The other flaw that put me off was the doctor's persistence in pursuing information about his deceased wife even when it was imprudent for him to do so. It isn't like the doctor could have been ignorant of their heritage or of what he and his wife had learned as youth growing up Palestinian in the dire living circumstances of their old world. His wife went home to visit her family, didn't she? Such ignorance in Dr. Jaafari didn't seem consistent with his earlier character, which the author had established as an individual worried about giving care and comfort as a doctor. He surrendered what he could do to help out to simply try and find out how his wife had betrayed him. It was all so self-centered, so inconsistent in a character designated early on in the book to be less self-centered and more inclined to serving and trying to heal others.
I didn't find the protagonist very likable at all.
Early on in the book the protagonist narrator says, "However great the damage may be, no cataclysm is going to keep the world from turning." Well, that isn't true, and he finds that out.
Some interesting narrative and metaphors:
- A few cigarette glow in the blackness like an eruption of pimples.
- Life, your whole life --- with its ups and downs, its pains and pleasures, its promises and failures --- hangs and has always hung by a thread as flimsy and imperceptible as the threads in a spider's web.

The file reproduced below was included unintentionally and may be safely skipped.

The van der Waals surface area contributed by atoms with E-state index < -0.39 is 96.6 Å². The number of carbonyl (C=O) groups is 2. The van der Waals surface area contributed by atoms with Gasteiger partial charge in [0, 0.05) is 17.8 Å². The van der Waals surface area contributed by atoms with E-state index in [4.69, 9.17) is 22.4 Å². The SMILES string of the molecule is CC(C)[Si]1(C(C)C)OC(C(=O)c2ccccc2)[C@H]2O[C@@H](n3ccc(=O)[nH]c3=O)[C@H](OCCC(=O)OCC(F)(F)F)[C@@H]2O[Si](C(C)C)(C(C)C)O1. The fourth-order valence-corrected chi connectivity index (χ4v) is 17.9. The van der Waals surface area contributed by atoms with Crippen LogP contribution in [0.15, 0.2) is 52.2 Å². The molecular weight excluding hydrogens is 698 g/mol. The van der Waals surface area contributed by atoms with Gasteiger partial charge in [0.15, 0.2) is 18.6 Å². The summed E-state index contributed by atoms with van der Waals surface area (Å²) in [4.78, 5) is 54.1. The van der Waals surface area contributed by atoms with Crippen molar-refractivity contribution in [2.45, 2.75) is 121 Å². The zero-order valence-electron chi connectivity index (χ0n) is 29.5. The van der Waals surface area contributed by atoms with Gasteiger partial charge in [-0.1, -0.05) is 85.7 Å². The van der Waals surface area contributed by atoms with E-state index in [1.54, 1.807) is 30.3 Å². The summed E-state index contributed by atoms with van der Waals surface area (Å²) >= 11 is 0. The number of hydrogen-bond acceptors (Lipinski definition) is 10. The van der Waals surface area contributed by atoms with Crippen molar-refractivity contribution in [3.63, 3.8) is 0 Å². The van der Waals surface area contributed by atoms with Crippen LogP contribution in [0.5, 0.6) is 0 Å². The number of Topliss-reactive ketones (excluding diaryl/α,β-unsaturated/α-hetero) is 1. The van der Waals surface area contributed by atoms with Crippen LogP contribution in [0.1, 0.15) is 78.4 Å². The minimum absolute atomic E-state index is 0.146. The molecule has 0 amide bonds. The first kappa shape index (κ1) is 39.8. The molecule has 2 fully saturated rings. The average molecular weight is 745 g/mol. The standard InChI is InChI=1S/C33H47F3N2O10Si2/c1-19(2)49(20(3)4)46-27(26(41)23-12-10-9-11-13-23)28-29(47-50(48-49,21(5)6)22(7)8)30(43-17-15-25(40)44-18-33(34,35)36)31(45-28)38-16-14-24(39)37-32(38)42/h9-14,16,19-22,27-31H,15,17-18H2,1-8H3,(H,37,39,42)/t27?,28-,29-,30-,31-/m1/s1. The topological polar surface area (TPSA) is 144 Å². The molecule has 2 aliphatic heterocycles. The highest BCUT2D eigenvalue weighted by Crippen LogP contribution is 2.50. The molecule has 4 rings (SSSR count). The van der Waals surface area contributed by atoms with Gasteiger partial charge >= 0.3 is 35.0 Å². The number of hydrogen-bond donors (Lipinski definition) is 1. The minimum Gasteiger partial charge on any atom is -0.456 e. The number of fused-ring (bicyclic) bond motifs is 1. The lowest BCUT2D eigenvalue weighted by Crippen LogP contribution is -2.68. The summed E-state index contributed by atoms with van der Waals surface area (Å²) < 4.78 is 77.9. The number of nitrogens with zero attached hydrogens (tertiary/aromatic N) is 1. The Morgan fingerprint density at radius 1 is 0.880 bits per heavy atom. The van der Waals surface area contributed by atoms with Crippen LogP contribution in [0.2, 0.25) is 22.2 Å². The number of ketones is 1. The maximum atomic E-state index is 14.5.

- On the infinitesimal track that is starting to appear in the darkness.
- ... look at the sea. It's a mirror that can't lie.
- ... anger's like marriage: it doesn't always obey its own logic.
- When I was still young, I realized that sitting between two chairs made no sense...
- anyone who tells you that a greater symphony exists than the breath in your body is lying.
- The city seemed to be having trouble getting out of bed.
- And I've clung to my ambitious like a jockey to his horse.
- ... the whole place is replete with her, as full as an egg, leaving me only a tiny pocket of air so I won't suffocate.
- Who dreams too much and forgets to live...
- reason has a mouth full of broken teeth, and it rejects any prosthesis capable of giving it back to smile.
- She couldn't work on her suntan while people were bent under the Zionist yoke.
- Existence has taught me that a man can live on love and freshwater, on crumbs and promises, but he could never survive insults.
- There is no worse cataclysm than humiliation
- I don't care about finding out exactly when Sihem sank into suicidal militancy or knowing whether I wronged her somehow, whether I contributed in one way or another to her ruin. All that has been pushed into the back ground. What I want to know first and foremost, what has supreme importance in my eyes, is whether or not Sihem was cheating on me.
- Just as night begins to pull her black skirt away from the first touch of dawn
- its hideousness isn't just a question of architecture.